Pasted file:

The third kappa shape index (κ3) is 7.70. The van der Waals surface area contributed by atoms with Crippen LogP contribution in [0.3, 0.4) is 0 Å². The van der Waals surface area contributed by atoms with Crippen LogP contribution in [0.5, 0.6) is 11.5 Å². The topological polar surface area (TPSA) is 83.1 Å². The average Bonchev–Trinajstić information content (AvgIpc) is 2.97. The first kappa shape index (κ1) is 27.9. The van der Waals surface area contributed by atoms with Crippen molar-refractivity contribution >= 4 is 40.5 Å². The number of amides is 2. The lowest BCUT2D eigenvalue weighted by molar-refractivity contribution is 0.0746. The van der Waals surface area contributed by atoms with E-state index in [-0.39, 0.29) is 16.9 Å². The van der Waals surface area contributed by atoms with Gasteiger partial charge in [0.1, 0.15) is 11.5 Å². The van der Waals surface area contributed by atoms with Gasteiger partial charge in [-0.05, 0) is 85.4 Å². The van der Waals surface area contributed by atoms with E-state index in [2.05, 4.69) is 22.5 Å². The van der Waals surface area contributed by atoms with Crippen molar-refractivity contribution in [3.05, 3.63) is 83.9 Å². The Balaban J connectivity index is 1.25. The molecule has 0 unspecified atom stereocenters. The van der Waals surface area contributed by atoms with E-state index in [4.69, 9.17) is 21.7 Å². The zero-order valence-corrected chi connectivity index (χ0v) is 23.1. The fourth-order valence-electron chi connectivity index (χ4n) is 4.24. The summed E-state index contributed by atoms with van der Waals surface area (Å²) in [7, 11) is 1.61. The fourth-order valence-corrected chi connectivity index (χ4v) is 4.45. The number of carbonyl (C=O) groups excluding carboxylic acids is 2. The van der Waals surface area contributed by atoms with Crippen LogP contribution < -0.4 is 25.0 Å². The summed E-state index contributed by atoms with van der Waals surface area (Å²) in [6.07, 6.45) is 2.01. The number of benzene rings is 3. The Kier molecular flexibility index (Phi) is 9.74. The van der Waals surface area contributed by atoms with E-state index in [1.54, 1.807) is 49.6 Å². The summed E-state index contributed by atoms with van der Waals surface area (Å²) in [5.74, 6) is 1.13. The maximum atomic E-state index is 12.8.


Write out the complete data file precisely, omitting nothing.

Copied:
The third kappa shape index (κ3) is 7.70. The van der Waals surface area contributed by atoms with Crippen LogP contribution in [0.3, 0.4) is 0 Å². The van der Waals surface area contributed by atoms with Crippen LogP contribution in [0.5, 0.6) is 11.5 Å². The topological polar surface area (TPSA) is 83.1 Å². The average Bonchev–Trinajstić information content (AvgIpc) is 2.97. The first kappa shape index (κ1) is 27.9. The van der Waals surface area contributed by atoms with Crippen molar-refractivity contribution >= 4 is 40.5 Å². The number of amides is 2. The lowest BCUT2D eigenvalue weighted by molar-refractivity contribution is 0.0746. The van der Waals surface area contributed by atoms with E-state index in [-0.39, 0.29) is 16.9 Å². The van der Waals surface area contributed by atoms with Gasteiger partial charge in [0.1, 0.15) is 11.5 Å². The van der Waals surface area contributed by atoms with Gasteiger partial charge in [-0.05, 0) is 85.4 Å². The van der Waals surface area contributed by atoms with E-state index in [2.05, 4.69) is 22.5 Å². The van der Waals surface area contributed by atoms with Crippen molar-refractivity contribution in [3.05, 3.63) is 83.9 Å². The Balaban J connectivity index is 1.25. The molecule has 0 unspecified atom stereocenters. The van der Waals surface area contributed by atoms with E-state index in [4.69, 9.17) is 21.7 Å². The zero-order valence-corrected chi connectivity index (χ0v) is 23.1. The fourth-order valence-electron chi connectivity index (χ4n) is 4.24. The summed E-state index contributed by atoms with van der Waals surface area (Å²) in [7, 11) is 1.61. The fourth-order valence-corrected chi connectivity index (χ4v) is 4.45. The number of carbonyl (C=O) groups excluding carboxylic acids is 2. The van der Waals surface area contributed by atoms with Crippen LogP contribution < -0.4 is 25.0 Å². The summed E-state index contributed by atoms with van der Waals surface area (Å²) in [6.07, 6.45) is 2.01. The number of benzene rings is 3. The Kier molecular flexibility index (Phi) is 9.74. The van der Waals surface area contributed by atoms with E-state index in [1.54, 1.807) is 49.6 Å². The summed E-state index contributed by atoms with van der Waals surface area (Å²) in [5.74, 6) is 1.13. The maximum atomic E-state index is 12.8.